I just two days I’m off to Queenstown, New Zealand for some more cold adventures. My boy wants to go snowboarding down some mountains (like pictured above), and I’m skeptical if I’ll ever take another chance on a board or attempt skiing. I’m not an adrenaline junkie. I spent a lot more time in the lodge the last time we went snowboarding and had a snowboarding lesson. It’s not that snowboarding scared me, it’s mainly because my paranoia sets in when flying down a slope and fear of heights overtakes my body that sends me into a panic. However, I’ll push myself out of my comfort zone and just do it. (This is due to the fact I got a buddy in NZ that agreed to be snowboard buddy.)
A few months ago I made the decision to uproot my life and move to Australia, specifically Perth, WA. I’ve visited this country twice before for several weeks at a time, so I knew where I was going. At least, I felt like I knew something about the place. But that was from a visitors stand point, and I’m no longer a visitor.
I got my Working Holiday Visa, cleaned out my room at home, packed as much as I could into my allocated luggage (and even had to stuff an extra bag with an extra cost), put all my works affairs in order, and traveled for 30+ hours to the other side of the world for a new life.
The months leading up to my departure were as regular and normal as any other days. Even with closing accounts, turning in my notice that I won’t be returning the following year to work, and downsizing my belongings, it never occurred to me how big this transition is. Not even during my going away parties.
It wasn’t until I was at the airport saying my goodbyes to my parents and best friend that it hit. I finally realized what everyone was excited and nervous about. I was completely uprooting my life and what I know of life to the other side of the world. I was no longer going to get to bug and annoy my parents regularly, have fun times with my friends of many years (in the flesh), or even see my dogs consistently.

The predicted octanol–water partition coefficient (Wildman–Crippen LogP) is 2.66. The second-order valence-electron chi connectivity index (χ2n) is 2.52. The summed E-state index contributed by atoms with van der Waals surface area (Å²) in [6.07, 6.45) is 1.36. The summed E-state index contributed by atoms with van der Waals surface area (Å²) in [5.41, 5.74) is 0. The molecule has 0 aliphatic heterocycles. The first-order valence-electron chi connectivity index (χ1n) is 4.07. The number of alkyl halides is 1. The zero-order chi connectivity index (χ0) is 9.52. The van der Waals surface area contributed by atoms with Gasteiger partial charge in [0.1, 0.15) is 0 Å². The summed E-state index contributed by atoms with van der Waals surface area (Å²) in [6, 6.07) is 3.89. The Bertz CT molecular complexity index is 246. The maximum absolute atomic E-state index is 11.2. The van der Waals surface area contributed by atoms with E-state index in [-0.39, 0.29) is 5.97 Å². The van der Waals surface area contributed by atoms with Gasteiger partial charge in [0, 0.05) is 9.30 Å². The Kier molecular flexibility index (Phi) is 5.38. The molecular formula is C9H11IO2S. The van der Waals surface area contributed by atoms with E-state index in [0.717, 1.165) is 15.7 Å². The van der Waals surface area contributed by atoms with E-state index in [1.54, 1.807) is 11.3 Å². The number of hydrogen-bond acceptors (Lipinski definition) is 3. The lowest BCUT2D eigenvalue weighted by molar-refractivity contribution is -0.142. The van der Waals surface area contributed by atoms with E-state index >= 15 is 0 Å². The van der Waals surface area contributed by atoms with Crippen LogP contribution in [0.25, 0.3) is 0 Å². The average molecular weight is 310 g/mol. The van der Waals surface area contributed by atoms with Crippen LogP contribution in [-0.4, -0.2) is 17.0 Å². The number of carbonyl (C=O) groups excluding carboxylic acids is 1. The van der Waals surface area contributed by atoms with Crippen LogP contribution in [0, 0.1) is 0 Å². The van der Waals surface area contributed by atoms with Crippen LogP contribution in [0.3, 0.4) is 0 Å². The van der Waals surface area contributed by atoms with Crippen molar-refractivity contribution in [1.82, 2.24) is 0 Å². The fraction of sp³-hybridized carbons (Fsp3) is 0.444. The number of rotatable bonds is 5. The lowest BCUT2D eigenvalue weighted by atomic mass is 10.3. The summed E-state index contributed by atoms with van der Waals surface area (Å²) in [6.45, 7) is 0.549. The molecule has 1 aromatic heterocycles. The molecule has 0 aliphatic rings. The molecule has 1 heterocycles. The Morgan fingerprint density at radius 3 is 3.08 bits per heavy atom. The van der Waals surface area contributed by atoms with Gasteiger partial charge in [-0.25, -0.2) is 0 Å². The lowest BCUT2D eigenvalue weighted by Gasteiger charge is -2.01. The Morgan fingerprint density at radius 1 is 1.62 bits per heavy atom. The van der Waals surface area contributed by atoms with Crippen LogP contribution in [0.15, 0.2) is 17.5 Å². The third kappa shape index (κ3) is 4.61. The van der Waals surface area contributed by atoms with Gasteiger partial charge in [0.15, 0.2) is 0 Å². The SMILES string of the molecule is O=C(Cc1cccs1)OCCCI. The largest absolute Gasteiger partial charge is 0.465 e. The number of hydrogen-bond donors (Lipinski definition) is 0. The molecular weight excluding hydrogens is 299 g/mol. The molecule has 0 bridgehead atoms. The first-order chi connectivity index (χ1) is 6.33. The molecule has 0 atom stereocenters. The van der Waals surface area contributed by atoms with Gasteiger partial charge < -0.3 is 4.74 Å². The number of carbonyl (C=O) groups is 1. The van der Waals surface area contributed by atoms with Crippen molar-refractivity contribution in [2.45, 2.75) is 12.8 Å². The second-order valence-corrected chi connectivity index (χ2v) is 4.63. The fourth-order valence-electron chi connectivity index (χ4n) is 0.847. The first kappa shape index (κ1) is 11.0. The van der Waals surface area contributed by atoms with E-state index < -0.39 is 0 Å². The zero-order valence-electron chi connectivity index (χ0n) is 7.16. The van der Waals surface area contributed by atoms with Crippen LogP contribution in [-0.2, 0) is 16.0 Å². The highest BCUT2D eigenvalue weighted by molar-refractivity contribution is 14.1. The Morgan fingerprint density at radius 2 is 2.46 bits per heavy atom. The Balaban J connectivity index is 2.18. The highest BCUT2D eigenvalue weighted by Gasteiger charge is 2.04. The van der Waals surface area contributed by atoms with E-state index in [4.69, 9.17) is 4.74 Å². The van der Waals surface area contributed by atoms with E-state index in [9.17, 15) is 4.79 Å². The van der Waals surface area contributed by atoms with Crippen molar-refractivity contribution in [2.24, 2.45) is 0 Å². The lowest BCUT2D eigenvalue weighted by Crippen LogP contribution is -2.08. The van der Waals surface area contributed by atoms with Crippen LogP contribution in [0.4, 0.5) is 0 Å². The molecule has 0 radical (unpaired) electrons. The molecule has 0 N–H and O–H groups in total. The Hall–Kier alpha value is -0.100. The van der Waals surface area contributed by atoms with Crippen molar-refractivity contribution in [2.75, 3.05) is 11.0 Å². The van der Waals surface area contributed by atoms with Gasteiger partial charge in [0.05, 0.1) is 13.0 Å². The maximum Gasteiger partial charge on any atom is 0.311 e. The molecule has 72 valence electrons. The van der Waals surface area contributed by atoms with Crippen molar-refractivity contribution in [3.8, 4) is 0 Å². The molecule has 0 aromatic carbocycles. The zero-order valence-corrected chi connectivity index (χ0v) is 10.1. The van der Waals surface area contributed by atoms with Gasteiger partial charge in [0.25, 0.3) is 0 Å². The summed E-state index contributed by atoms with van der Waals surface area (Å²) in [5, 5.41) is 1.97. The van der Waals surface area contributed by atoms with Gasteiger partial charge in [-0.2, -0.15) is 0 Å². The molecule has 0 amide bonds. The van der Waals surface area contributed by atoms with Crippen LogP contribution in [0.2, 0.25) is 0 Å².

I’m truly going to miss my USA life, but I’m so excited for my new Aussie life! I’ve only been here a week and it still feels like just a holiday. Especially since I’m taking time to visit friends on the other side of the country. However, I did move all my stuff into our room, which surprisingly fit, and tried to make myself as comfortable as I could in my new home. Still adjusting, but that’ll take time.
I’ve already had some wonderful welcomes into the country. My first Aussie love/friend made an “Aussie kit” for me out of an esky (Aussie for cooler) with Vegemite, mozzie (mosquito) repellent, Haviannas (flip flop brand), Paw Paw ointment (awesome for nearly anything), sunblock, Aussie Candy and more. I even got some love from some friends traveling South America to welcome me into the country.
One thing I’m surprised about is at how I don’t feel scared or worried about this move. I normally like to be in control of my life and have all my ducks lined up perfectly before any change. I’m shocked there’s no anxiety at the moment, but maybe that’ll just come later. I’m wondering if this is just the Aussie way because everyone I’ve come across or met seems just so laid back and not high-strung. Or maybe I’m just THAT comfortable? When I visited other countries I truly felt like a visitor and everything felt foreign. Since my first trip to the “Land Down Under” I somehow felt it was easy getting to know this land.
We shall see what the next few weeks brings as I adjust to a new and exciting life!